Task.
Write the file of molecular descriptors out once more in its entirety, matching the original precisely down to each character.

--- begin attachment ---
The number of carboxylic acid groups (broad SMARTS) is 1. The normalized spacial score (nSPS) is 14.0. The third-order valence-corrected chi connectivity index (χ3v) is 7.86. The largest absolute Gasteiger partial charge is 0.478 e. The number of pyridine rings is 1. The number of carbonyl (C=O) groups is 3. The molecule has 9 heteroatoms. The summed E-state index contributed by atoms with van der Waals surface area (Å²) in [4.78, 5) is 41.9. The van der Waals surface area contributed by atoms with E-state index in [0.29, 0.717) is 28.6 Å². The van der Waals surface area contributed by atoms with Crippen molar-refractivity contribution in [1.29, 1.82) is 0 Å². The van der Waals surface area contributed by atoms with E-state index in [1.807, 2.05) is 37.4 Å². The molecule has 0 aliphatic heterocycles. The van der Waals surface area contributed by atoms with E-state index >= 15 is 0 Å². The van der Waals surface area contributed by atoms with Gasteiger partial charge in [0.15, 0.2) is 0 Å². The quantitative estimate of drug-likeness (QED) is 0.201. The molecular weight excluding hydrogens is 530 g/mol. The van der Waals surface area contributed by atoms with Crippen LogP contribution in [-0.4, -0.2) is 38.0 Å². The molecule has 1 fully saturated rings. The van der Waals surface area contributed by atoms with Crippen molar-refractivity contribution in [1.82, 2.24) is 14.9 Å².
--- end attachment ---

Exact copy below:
The number of carboxylic acid groups (broad SMARTS) is 1. The normalized spacial score (nSPS) is 14.0. The third-order valence-corrected chi connectivity index (χ3v) is 7.86. The largest absolute Gasteiger partial charge is 0.478 e. The number of pyridine rings is 1. The number of carbonyl (C=O) groups is 3. The molecule has 9 heteroatoms. The summed E-state index contributed by atoms with van der Waals surface area (Å²) in [4.78, 5) is 41.9. The van der Waals surface area contributed by atoms with E-state index in [0.29, 0.717) is 28.6 Å². The van der Waals surface area contributed by atoms with Crippen molar-refractivity contribution in [1.29, 1.82) is 0 Å². The van der Waals surface area contributed by atoms with E-state index in [1.807, 2.05) is 37.4 Å². The molecule has 0 aliphatic heterocycles. The van der Waals surface area contributed by atoms with E-state index >= 15 is 0 Å². The van der Waals surface area contributed by atoms with Gasteiger partial charge in [0.15, 0.2) is 0 Å². The quantitative estimate of drug-likeness (QED) is 0.201. The molecular weight excluding hydrogens is 530 g/mol. The van der Waals surface area contributed by atoms with Crippen LogP contribution in [-0.4, -0.2) is 38.0 Å². The molecule has 1 fully saturated rings. The van der Waals surface area contributed by atoms with Crippen molar-refractivity contribution in [1.82, 2.24) is 14.9 Å².